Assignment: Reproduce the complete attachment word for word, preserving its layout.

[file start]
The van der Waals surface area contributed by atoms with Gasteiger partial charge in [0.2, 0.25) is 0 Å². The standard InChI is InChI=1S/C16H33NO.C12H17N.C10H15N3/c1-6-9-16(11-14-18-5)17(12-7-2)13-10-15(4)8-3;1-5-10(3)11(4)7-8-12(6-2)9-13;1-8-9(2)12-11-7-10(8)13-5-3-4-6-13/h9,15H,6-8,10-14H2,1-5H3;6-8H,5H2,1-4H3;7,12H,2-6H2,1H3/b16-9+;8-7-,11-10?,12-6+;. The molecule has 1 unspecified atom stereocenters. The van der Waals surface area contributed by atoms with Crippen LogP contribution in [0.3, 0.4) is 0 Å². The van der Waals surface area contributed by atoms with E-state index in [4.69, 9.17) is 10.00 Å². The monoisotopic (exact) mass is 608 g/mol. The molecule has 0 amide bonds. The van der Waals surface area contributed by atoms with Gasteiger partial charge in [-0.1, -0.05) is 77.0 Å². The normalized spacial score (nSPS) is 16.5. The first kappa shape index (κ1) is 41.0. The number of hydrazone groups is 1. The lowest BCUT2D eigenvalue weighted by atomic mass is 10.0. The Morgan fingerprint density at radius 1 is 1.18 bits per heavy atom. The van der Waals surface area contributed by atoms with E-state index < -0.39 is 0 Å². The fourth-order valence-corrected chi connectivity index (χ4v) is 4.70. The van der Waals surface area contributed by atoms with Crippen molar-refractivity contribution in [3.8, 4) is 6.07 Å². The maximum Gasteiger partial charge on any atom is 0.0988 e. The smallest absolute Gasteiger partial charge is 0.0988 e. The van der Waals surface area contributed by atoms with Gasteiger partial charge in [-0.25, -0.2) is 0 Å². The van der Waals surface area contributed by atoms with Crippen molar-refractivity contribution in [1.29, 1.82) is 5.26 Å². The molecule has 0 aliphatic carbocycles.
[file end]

The van der Waals surface area contributed by atoms with Gasteiger partial charge in [0.2, 0.25) is 0 Å². The standard InChI is InChI=1S/C16H33NO.C12H17N.C10H15N3/c1-6-9-16(11-14-18-5)17(12-7-2)13-10-15(4)8-3;1-5-10(3)11(4)7-8-12(6-2)9-13;1-8-9(2)12-11-7-10(8)13-5-3-4-6-13/h9,15H,6-8,10-14H2,1-5H3;6-8H,5H2,1-4H3;7,12H,2-6H2,1H3/b16-9+;8-7-,11-10?,12-6+;. The molecule has 1 unspecified atom stereocenters. The van der Waals surface area contributed by atoms with Crippen LogP contribution in [0.3, 0.4) is 0 Å². The van der Waals surface area contributed by atoms with E-state index in [4.69, 9.17) is 10.00 Å². The monoisotopic (exact) mass is 608 g/mol. The molecule has 0 amide bonds. The van der Waals surface area contributed by atoms with Gasteiger partial charge in [-0.1, -0.05) is 77.0 Å². The normalized spacial score (nSPS) is 16.5. The first kappa shape index (κ1) is 41.0. The number of hydrazone groups is 1. The lowest BCUT2D eigenvalue weighted by atomic mass is 10.0. The Morgan fingerprint density at radius 1 is 1.18 bits per heavy atom. The van der Waals surface area contributed by atoms with E-state index < -0.39 is 0 Å². The fourth-order valence-corrected chi connectivity index (χ4v) is 4.70. The van der Waals surface area contributed by atoms with Crippen molar-refractivity contribution in [3.8, 4) is 6.07 Å². The maximum Gasteiger partial charge on any atom is 0.0988 e. The smallest absolute Gasteiger partial charge is 0.0988 e. The van der Waals surface area contributed by atoms with Gasteiger partial charge in [-0.25, -0.2) is 0 Å². The van der Waals surface area contributed by atoms with Crippen molar-refractivity contribution in [1.29, 1.82) is 5.26 Å². The molecule has 0 aliphatic carbocycles.